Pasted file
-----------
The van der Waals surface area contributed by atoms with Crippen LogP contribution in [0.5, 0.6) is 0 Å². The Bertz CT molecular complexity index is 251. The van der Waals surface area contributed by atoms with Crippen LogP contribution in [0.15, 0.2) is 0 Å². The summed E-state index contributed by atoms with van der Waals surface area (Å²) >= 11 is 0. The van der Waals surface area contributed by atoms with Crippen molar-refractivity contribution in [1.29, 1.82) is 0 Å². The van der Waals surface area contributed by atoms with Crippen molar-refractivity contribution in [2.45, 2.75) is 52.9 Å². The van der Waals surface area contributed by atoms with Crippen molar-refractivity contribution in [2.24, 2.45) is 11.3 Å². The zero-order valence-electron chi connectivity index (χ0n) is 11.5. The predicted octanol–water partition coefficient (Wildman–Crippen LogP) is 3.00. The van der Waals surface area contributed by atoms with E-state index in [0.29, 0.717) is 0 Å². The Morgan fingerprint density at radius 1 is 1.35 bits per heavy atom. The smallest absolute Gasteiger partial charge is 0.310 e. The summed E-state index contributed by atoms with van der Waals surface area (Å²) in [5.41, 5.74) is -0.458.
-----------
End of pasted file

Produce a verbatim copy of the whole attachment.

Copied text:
The van der Waals surface area contributed by atoms with Crippen LogP contribution in [0.5, 0.6) is 0 Å². The Bertz CT molecular complexity index is 251. The van der Waals surface area contributed by atoms with Crippen LogP contribution in [0.15, 0.2) is 0 Å². The summed E-state index contributed by atoms with van der Waals surface area (Å²) >= 11 is 0. The van der Waals surface area contributed by atoms with Crippen molar-refractivity contribution in [1.29, 1.82) is 0 Å². The van der Waals surface area contributed by atoms with Crippen molar-refractivity contribution in [2.45, 2.75) is 52.9 Å². The van der Waals surface area contributed by atoms with Crippen molar-refractivity contribution in [2.24, 2.45) is 11.3 Å². The zero-order valence-electron chi connectivity index (χ0n) is 11.5. The predicted octanol–water partition coefficient (Wildman–Crippen LogP) is 3.00. The van der Waals surface area contributed by atoms with E-state index in [0.29, 0.717) is 0 Å². The Morgan fingerprint density at radius 1 is 1.35 bits per heavy atom. The smallest absolute Gasteiger partial charge is 0.310 e. The summed E-state index contributed by atoms with van der Waals surface area (Å²) in [5.41, 5.74) is -0.458.